Wednesday, December 5, 2012

Battle in the Rufiji

This is how they found the Impala and Crocodile

The Impala was unable to free itself.

The second crocodile arriving on the scene behind the Impala

Delivering a decisive blow.

These dramatic pictures were taken by Thierry Thomann, one of our guests here at Sand Rivers. On a game drive close to the lodge, Hamza our guide stopped the car on the banks of the Rufiji river and heard some splashes from further up river, they rushed over to find a male Impala locked in a life and death struggle with a crocodile, the Impala was unable to free itself from the Crocodiles clutches, soon after, another crocodile appeared on the scene grabbing the Impala from the neck and finishing the kill.

Thank you very much Thierry Thomann for letting us share these amazing pictures.

Thursday, November 22, 2012

Blending in

Guests at Sand Rivers often comment on how the lodge blends in with the surroundings, this became all the more apparent yesterday when a herd of Elephants was passing though the camp. At first we spotted them to the right along the bank from the lodge, as the breeding herd came closer one of the elephants approached what we call the bush baby deck, oblivious to our presence just a few feet above her she proceeded to feed. After a while she moved up and stepped over the wall to our front garden, had a drink from our little pool with fish in it, walked past our shop through the archway to our pool along the edge of that and down the steps to where our boats leave from! After we picked our jaws off the ground in amazement, we went to finish our lunch.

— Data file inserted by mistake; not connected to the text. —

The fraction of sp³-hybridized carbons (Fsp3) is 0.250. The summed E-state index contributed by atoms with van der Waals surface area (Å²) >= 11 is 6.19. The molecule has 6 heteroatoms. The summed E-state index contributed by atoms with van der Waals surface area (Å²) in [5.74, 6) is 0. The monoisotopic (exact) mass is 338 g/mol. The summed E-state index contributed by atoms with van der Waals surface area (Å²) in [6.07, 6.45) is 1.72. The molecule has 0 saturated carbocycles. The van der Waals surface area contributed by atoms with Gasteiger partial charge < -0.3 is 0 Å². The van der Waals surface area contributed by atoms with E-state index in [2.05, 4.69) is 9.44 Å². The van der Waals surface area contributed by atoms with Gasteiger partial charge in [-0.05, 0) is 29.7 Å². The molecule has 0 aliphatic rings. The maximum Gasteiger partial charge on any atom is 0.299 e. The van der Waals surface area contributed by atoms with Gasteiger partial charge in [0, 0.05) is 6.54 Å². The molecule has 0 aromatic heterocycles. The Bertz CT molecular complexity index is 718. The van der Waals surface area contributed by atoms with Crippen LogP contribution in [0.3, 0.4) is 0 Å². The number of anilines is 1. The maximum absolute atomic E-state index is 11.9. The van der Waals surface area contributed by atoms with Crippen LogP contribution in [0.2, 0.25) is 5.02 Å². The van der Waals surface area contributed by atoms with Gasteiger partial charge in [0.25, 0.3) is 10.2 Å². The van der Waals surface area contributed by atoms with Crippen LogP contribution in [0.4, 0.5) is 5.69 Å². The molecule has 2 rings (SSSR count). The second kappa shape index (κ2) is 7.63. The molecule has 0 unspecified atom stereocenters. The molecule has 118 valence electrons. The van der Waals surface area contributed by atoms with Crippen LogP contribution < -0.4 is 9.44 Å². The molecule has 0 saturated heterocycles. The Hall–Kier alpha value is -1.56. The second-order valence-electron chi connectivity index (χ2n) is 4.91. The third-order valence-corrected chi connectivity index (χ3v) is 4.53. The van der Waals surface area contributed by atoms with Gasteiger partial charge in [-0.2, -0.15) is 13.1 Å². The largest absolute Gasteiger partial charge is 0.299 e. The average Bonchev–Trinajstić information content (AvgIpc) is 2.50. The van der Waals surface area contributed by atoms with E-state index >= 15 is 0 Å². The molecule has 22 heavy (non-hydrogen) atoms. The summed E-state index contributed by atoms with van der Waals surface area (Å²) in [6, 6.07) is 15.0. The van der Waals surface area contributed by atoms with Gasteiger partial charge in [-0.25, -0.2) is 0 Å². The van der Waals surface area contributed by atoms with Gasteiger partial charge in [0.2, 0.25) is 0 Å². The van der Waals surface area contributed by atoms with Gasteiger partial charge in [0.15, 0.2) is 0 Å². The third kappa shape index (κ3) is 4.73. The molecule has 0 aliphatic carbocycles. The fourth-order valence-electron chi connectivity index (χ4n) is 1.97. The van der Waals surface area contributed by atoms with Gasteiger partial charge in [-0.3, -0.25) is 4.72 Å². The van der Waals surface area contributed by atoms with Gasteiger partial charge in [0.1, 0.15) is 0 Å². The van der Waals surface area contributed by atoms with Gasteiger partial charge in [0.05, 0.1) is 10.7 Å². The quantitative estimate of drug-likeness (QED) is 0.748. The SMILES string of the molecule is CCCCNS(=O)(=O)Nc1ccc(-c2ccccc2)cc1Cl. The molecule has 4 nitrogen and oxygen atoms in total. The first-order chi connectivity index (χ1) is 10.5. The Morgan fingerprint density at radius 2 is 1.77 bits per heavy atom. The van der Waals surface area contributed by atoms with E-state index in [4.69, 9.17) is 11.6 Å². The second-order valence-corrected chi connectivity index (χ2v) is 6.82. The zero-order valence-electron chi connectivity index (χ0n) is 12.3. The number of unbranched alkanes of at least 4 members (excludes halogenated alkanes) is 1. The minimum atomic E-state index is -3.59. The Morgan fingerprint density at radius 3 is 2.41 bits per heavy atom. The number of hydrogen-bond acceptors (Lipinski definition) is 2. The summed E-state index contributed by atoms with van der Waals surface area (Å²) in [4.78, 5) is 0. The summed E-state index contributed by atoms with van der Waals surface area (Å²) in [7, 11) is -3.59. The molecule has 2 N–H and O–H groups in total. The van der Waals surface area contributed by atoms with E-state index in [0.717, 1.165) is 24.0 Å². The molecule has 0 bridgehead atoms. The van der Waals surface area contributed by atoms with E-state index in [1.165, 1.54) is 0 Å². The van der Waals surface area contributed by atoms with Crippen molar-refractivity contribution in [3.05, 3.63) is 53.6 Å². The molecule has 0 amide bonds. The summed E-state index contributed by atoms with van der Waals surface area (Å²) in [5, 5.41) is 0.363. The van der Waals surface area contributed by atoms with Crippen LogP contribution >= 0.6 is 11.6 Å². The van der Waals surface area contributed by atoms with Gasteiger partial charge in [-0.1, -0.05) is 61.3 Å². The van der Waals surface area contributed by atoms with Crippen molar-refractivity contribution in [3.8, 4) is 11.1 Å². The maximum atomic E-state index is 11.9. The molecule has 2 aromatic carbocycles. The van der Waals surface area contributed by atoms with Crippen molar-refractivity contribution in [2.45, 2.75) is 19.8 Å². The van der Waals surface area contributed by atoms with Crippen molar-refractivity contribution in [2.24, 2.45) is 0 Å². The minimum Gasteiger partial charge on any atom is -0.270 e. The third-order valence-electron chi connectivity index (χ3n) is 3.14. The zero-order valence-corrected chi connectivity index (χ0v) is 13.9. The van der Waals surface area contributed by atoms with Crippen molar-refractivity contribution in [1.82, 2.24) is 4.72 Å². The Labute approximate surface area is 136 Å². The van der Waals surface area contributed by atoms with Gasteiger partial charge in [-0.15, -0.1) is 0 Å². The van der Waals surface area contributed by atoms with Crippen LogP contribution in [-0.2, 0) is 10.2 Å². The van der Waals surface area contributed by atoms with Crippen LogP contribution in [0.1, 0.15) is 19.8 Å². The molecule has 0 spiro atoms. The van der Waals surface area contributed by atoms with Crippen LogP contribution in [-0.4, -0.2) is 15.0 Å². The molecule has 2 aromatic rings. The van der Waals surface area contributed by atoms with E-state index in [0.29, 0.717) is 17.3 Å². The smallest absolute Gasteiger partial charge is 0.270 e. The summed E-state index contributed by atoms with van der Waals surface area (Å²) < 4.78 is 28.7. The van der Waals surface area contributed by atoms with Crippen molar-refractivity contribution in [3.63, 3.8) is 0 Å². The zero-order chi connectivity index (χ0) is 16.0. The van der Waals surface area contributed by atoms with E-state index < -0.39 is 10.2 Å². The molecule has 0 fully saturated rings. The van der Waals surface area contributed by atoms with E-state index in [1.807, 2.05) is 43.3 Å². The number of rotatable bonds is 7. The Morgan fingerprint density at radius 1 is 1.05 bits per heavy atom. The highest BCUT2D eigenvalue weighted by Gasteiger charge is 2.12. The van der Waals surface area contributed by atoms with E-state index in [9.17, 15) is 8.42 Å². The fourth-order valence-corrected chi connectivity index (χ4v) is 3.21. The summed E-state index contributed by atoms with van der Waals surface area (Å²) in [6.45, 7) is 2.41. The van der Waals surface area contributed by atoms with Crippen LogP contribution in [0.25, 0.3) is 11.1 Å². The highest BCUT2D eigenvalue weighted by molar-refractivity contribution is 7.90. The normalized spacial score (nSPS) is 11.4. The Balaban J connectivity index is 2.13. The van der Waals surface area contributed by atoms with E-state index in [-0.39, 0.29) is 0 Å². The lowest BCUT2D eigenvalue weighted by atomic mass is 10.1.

Standing in our garden.

Having a drink from the little pool with fish in it.

In between the main area and the shop.

Walking along the edge of the pool, after passing through the archway.

Quick snack.

Then off down the steps to the boats!
It was almost as if the camp was not there.

Monday, October 29, 2012

Hippo Jokes

Beautiful poetry, words and even jokes are written in our guest book daily in Sand Rivers, so good that they need to be shared...

"We liked the way the Hippos always laughed at our jokes, though they were a bit slow on the uptake!
1. What do you call a long haired hippo? - A hippy
2. What's a hippos favourite type of music? - Hip-hop
3. And what does he listen to it on? - His Hi-Pod
4. How do you give a hippo an injection? - With a hippodermic needle
5. What does an old hippo need? - A hippoperation
6. How does a hippo say hello? - Hi-po!
7. What is a hippos favourite dance? - The hippo hippo shake
8. What do you call a one legged hippo? - A hoppo
9. What do you call a hippo with wings? - Hippothetical
10. What do you call a lying hippo? - A hippocrite
11. What do you call a hippo who thinks he is ill? - A hippochndriac
12. What is a hippos favourite dessert? - Hippo - pot - o'mousse
13. What does Dr Hippo take? - The hippocratic oath
14. What do you call a jolly hippo? - Happo!
15. What's a Hippopotamus's favourite word? - HIPPOPOTAMUS!"